Los Angeles Times - - INSIDE BASEBALL - — Mike DiGio­vanna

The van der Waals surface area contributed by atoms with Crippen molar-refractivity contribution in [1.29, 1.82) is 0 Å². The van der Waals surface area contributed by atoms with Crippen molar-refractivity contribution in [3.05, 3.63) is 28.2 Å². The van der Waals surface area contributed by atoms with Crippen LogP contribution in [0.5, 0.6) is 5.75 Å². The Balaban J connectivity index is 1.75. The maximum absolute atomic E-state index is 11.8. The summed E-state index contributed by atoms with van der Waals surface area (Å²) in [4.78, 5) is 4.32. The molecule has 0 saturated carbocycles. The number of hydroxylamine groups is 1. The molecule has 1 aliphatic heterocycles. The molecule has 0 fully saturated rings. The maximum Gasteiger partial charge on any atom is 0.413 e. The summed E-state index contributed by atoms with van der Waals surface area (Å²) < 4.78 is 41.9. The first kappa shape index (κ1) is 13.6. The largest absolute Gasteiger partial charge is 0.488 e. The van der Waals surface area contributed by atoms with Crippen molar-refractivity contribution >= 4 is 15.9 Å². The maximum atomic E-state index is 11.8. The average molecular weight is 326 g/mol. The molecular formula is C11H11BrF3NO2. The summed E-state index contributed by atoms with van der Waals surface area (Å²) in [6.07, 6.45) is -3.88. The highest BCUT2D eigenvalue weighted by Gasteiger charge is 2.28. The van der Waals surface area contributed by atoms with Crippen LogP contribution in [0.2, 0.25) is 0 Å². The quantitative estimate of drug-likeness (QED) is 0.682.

Tribe quest: After hov­er­ing near .500 for 2½ months, the de­fend­ing AL-cham­pion Cleve­land In­di­ans have hit their stride, mov­ing into first place by win­ning eight of nine games in which they outscored the Dodgers, Min­nesota and Bal­ti­more by 68-23 from June 15 through Thurs­day. Slug­ger Ed­win En­car­na­cion, who signed a three-year, $60-mil­lion deal last win­ter, is bat­ting .351 with a 1.144 on-base-plus-slug­ging per­cent­age, 10 homers and 23 runs bat­ted in in 26 games through Thurs­day; he hit .208 with a .709 OPS, seven homers and 17 RBIs in 43 games through May 22. After a two-game glitch against the Dodgers, uber-re­liever An­drew Miller es­caped a bases-loaded, no-outs jam in Wed­nes­day’s 5-1 win over Bal­ti­more. June boom: When Seattle catcher Mike Zunino was op­tioned to triple A on May 5, the fourth de­mo­tion in three years for a player who was the third over­all pick in the 2012 draft, he was hit­ting .167 with no homers, two RBIs and a .236 slug­ging per­cent­age in 24 games. Since re­turn­ing to the Mariners on May 23 with a re­tooled stance and ap­proach, Zunino, 26, has been Johnny Bench-like, hit­ting .319 with 10 homers — in­clud­ing a pair of two-run shots in a 6-2 win over Detroit last Mon­day — 31 RBIs and a .702 slug­ging per­cent­age in 27 games through Fri­day. His 26 RBIs in the first 19 days of June set a fran­chise record for the most RBIs in any month by a catcher. Cow­boy up: The most po­lar­iz­ing um­pire in base­ball joined an ex­clu­sive club Tues­day when “Cow­boy” Joe West called his 5,000th game, work­ing the plate for a game be­tween Colorado and Ari­zona, fran­chises that didn’t ex­ist when he be­gan his big league ca­reer in 1976. Only Bill Klem (5,369) and Bruce Froem­ming (5,163) have called more games than West, 64, who is known for his out­spo­ken opin­ions on is­sues such as the des­ig­nated hit­ter and pace of play and his pen­chant for heated ar­gu­ments and ejec­tions. How long can West con­tinue? “Un­til these TV peo­ple get tired of look­ing at me,” he told the Chicago Tri­bune. “My mother says it’s a great job be­cause I wear a mask and I don’t scare the kids.” New York Mess: Was it two sea­sons ago that the Mets ousted the Dodgers in a dra­matic five-game divi­sion se­ries en route to the 2015 World Se­ries? Seems like two decades ago. A once-vaunted ro­ta­tion, with­out the in­jured Noah Syn­der­gaard and Matt Har­vey, ranked 14th in the NL with a bloated 5.15 ERA through Fri­day. The mis­han­dling of Syn­der­gaard’s in­jury, a torn back mus­cle, and Har­vey’s three-day sus­pen­sion with­out pay for vi­o­lat­ing team rules in early May have added to a soap opera feel around the club. Get­ting torched by the Dodgers, who outscored the Mets 36-11 in a fourgame sweep, and fall­ing 10 be­low .500 last week didn’t help. A step back: Eight months re­moved from a dra­matic Wil­lis Reed-like re­turn in the World Se­ries, Chicago Cubs slug­ger Kyle Sch­war­ber was de­moted to triple A on Thurs­day with the hope he can clear his head and find his swing. After suf­fer­ing what was thought to be a sea­son-end­ing knee in­jury in the se­cond game of 2016, Sch­war­ber re­turned in the World Se­ries and hit .412 (seven for 17) with two RBIs in five games to help the Cubs beat Cleve­land. He has 12 homers this sea­son but is bat­ting .171 with a .378 slug­ging per­cent­age and 75 strike­outs in 222 at-bats. “At the end of the day, you have to do what you think is best for him,” man­ager Joe Mad­don said, “and what’s best for him is gonna be the best for us.” Depth charge: The San Fran­cisco Gi­ants fur­ther tor­mented them­selves and their fans on a 1-7 trip to Colorado and At­lanta that dropped them 21 games un­der .500 on Thurs­day. They scored eight runs in the fi­nal three in­nings to tie the Rock­ies 9-9, only to lose 10-9 on June 15. Last Sun­day, they scored three in the ninth for a 5-3 lead over Colorado, only to lose 7-5 on Nolan Arenado’s cy­cle-cap­ping three-run walk-off homer. Hunter Pence hit a game-ty­ing homer in the ninth Wed­nes­day in At­lanta; then Matt Kemp hit a two-run homer in the 11th to win it for the Braves. “It’s our third comeback on this trip and we lost them all,” man­ager Bruce Bochy said. “It’s dis­heart­en­ing.”

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